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02/17/2020 Comments Off on Tools You Need to Take Turkeys Day 1: Shotgunning: Everything You Need to Bag Turkeys  Adaptive Hunting, How-To, Hunting Advice, Hunting Products, John's Books, Turkey Hunting

Tools You Need to Take Turkeys Day 1: Shotgunning: Everything You Need to Bag Turkeys 

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Editor’s Note: Each turkey hunter has his or her own personality and preferences for how to hunt gobblers. Here’s a look at the various tools you need to take a tom.

Surprisingly many turkey hunters spend more time practicing their calling and little time learning how to judge distances when shooting a shotgun. If you call in a tom but don’t know how far away the turkey is before you squeeze the trigger, you’ll probably miss the bird. Before you pattern your shotgun or decide which shells shoot best in which of your guns, program yourself to become an accurate judge of distance.

How to Estimate Distance:

Misjudging distance is easy when you’re unaccustomed to seeing a gobbler in the woods. When a tom is walking with his head erect, he looks bigger than many people expect, thus giving the appearance of being closer than he really is. If you can’t accurately judge your distance from the bird, you can’t determine the effectiveness of the shot once you squeeze the trigger. Therefore, judging distance is the first step in understanding the patterning of your shotgun. You can practice this by dedicating your time in an indoor firing range.

Even if you know the effective range of the gun – let’s say out to 50 yards – if you misjudge the distance to the bird, you won’t know whether your pattern will put enough pellets in the gobbler to bring him down. To be an efficient turkey hunter, develop a system of determining distances. Some turkey hunters, who have played football in years past and enjoy watching the sport on TV, know what 10 yards look like. Therefore, when in the woods, they can determine where 10 yards is from their stands. Then from the end of that 10 yards, they attempt to decide what’s the next 10 yards. They continue building on that 10-yard base until they’re out to 60 yards. When measuring off each 10-yard segment, they pick out a tree or bush that’s at the end of each 10-yard division as a reference for when a turkey passes that point.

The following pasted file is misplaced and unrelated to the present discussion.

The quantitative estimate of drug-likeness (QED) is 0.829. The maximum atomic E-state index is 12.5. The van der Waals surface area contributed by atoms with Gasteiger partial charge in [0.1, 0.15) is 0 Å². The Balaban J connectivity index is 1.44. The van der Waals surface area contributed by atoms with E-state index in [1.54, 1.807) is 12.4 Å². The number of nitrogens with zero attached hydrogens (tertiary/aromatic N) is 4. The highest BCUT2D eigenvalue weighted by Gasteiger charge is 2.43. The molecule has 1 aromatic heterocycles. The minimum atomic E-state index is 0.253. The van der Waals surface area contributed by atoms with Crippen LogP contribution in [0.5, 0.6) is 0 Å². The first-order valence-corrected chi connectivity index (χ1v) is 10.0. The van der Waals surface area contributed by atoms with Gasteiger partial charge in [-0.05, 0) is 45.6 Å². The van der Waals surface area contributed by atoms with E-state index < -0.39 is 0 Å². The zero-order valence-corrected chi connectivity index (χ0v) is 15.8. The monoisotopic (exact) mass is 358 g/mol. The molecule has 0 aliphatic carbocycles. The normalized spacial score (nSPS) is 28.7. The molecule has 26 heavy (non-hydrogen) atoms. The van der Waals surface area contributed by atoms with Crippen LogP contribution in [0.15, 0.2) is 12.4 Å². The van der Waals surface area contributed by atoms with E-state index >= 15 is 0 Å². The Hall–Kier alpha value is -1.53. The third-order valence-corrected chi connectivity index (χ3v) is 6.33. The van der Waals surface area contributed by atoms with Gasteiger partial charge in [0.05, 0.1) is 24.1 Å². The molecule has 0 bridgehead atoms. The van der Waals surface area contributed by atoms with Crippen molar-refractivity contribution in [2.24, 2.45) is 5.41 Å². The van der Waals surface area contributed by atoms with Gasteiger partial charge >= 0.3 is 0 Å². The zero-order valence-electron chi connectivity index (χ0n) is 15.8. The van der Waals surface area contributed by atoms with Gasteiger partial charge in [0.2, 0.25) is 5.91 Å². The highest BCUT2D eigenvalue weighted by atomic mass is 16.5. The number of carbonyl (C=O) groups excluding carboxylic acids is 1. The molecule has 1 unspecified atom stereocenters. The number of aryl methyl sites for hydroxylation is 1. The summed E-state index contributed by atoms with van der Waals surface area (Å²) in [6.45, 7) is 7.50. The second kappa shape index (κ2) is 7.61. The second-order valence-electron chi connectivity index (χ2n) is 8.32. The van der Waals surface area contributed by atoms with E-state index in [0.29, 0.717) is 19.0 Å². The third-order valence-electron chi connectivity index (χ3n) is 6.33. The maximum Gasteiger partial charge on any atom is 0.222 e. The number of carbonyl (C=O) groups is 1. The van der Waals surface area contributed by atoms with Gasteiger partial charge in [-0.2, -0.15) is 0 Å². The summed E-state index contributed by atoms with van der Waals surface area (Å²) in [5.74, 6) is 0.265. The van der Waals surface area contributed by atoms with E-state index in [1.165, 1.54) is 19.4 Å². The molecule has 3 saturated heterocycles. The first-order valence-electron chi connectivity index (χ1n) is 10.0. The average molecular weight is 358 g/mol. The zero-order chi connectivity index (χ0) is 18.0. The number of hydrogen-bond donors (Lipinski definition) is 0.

One of the best techniques to determine distances is to use a range finder. Some sportsmen assume that a range finder mainly determines the distance to the game, and that once they learn the distance with the range finder, then they’re ready to shoot. Using a range finder like this isn’t the most effective. The hunter, who uses a range finder to judge the distances to an animal, must bring the range finder to his eye, focus it on the target, read the distance, put the range finder back in his pocket, pick up his firearm and prepare for the shot. If the sportsman goes through that much movement, a turkey will spot the hunter and be spooked. A better method is to use the range finder when you’re not looking at game. As you walk through the woods, look at trees, bushes and stumps. Guess the distance. Then take your rangefinder, look at that same object, and see how far away it is. The more you practice, the better you’ll be at accurately judging distances.

Another way to use the range finder is to check the distance from your calling position to different objects in your field of view. When you sit down to call a gobbler, use the range finder to determine how far you are from a number of trees and bushes. Then make a mental decision not to take a shot at a gobbler if he doesn’t walk into that effective area, which is typically 35 yards from your position. That decision requires mental and physical discipline. Letting a turkey walk off that’s only 40-yards away is often more pressure than some hunters can stand. An experienced hunter will let the turkey walk off, move to a new calling position and then start calling again.

Why Use a Turkey Sight:

Many turkey hunters like the Undertaker Turkey Sight that will fit all ribbed shotguns and attaches easily to any ribbed shotgun. This sight functions like a peep sight because it requires the hunter to have his cheek on the stock to look through a lighted circle and see the front sight on his shotgun. The fluorescent optic inside the peep sight is 10-times stronger than fiber optics.